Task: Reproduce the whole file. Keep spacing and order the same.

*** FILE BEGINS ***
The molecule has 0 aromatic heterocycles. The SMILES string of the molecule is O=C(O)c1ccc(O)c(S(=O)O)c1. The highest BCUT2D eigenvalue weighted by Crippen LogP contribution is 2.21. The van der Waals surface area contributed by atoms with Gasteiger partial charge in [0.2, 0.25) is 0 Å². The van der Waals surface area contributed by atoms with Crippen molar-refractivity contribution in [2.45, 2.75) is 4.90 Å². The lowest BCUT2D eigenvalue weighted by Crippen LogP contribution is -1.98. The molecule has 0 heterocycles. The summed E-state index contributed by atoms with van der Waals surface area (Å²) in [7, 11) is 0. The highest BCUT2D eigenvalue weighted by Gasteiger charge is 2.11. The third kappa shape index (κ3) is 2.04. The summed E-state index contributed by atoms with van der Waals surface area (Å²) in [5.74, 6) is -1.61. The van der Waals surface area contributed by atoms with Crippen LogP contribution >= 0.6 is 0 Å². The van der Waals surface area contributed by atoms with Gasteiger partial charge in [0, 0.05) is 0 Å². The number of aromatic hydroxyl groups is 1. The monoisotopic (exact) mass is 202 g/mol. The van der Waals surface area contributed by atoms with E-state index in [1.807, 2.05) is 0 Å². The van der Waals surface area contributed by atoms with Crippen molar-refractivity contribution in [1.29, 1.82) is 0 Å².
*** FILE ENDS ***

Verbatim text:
The molecule has 0 aromatic heterocycles. The SMILES string of the molecule is O=C(O)c1ccc(O)c(S(=O)O)c1. The highest BCUT2D eigenvalue weighted by Crippen LogP contribution is 2.21. The van der Waals surface area contributed by atoms with Gasteiger partial charge in [0.2, 0.25) is 0 Å². The van der Waals surface area contributed by atoms with Crippen molar-refractivity contribution in [2.45, 2.75) is 4.90 Å². The lowest BCUT2D eigenvalue weighted by Crippen LogP contribution is -1.98. The molecule has 0 heterocycles. The summed E-state index contributed by atoms with van der Waals surface area (Å²) in [7, 11) is 0. The highest BCUT2D eigenvalue weighted by Gasteiger charge is 2.11. The third kappa shape index (κ3) is 2.04. The summed E-state index contributed by atoms with van der Waals surface area (Å²) in [5.74, 6) is -1.61. The van der Waals surface area contributed by atoms with Crippen LogP contribution >= 0.6 is 0 Å². The van der Waals surface area contributed by atoms with Gasteiger partial charge in [0, 0.05) is 0 Å². The number of aromatic hydroxyl groups is 1. The monoisotopic (exact) mass is 202 g/mol. The van der Waals surface area contributed by atoms with E-state index in [1.807, 2.05) is 0 Å². The van der Waals surface area contributed by atoms with Crippen molar-refractivity contribution in [1.29, 1.82) is 0 Å².